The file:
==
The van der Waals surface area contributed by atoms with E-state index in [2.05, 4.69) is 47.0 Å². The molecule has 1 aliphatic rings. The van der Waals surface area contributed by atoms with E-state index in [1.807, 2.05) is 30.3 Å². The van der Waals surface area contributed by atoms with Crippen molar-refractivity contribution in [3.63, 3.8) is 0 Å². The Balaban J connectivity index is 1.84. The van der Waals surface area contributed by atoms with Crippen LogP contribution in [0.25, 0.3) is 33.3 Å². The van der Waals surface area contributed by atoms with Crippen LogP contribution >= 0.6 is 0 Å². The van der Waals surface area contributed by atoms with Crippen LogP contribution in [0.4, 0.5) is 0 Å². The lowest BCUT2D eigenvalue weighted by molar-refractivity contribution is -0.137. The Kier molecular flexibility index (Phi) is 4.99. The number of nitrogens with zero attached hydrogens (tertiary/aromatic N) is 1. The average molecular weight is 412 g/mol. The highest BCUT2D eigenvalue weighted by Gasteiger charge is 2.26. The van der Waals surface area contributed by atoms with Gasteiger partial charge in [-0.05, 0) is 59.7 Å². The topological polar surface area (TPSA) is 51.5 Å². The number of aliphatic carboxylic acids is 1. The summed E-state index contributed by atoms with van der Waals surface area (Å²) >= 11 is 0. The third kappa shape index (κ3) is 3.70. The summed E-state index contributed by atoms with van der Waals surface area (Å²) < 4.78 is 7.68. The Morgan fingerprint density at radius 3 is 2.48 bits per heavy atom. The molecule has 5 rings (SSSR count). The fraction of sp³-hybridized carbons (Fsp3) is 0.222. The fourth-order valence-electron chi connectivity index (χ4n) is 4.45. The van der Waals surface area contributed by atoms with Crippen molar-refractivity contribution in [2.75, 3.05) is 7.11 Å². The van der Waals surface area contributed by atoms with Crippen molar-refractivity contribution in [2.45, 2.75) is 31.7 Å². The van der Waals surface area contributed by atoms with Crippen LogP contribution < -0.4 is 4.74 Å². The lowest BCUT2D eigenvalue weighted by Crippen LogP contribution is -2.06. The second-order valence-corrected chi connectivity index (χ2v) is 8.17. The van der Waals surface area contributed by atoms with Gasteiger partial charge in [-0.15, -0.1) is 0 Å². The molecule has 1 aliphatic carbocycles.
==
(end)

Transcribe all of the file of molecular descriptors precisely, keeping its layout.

The van der Waals surface area contributed by atoms with E-state index in [2.05, 4.69) is 47.0 Å². The molecule has 1 aliphatic rings. The van der Waals surface area contributed by atoms with E-state index in [1.807, 2.05) is 30.3 Å². The van der Waals surface area contributed by atoms with Crippen molar-refractivity contribution in [3.63, 3.8) is 0 Å². The Balaban J connectivity index is 1.84. The van der Waals surface area contributed by atoms with Crippen LogP contribution in [0.25, 0.3) is 33.3 Å². The van der Waals surface area contributed by atoms with Crippen LogP contribution >= 0.6 is 0 Å². The van der Waals surface area contributed by atoms with Crippen LogP contribution in [0.4, 0.5) is 0 Å². The lowest BCUT2D eigenvalue weighted by molar-refractivity contribution is -0.137. The Kier molecular flexibility index (Phi) is 4.99. The number of nitrogens with zero attached hydrogens (tertiary/aromatic N) is 1. The average molecular weight is 412 g/mol. The highest BCUT2D eigenvalue weighted by Gasteiger charge is 2.26. The van der Waals surface area contributed by atoms with Gasteiger partial charge in [-0.05, 0) is 59.7 Å². The topological polar surface area (TPSA) is 51.5 Å². The number of aliphatic carboxylic acids is 1. The summed E-state index contributed by atoms with van der Waals surface area (Å²) >= 11 is 0. The third kappa shape index (κ3) is 3.70. The summed E-state index contributed by atoms with van der Waals surface area (Å²) < 4.78 is 7.68. The Morgan fingerprint density at radius 3 is 2.48 bits per heavy atom. The molecule has 5 rings (SSSR count). The fraction of sp³-hybridized carbons (Fsp3) is 0.222. The fourth-order valence-electron chi connectivity index (χ4n) is 4.45. The van der Waals surface area contributed by atoms with Crippen molar-refractivity contribution in [2.75, 3.05) is 7.11 Å². The van der Waals surface area contributed by atoms with Crippen molar-refractivity contribution in [2.45, 2.75) is 31.7 Å². The van der Waals surface area contributed by atoms with Crippen LogP contribution < -0.4 is 4.74 Å². The lowest BCUT2D eigenvalue weighted by Crippen LogP contribution is -2.06. The second-order valence-corrected chi connectivity index (χ2v) is 8.17. The van der Waals surface area contributed by atoms with Gasteiger partial charge in [-0.15, -0.1) is 0 Å². The molecule has 1 aliphatic carbocycles.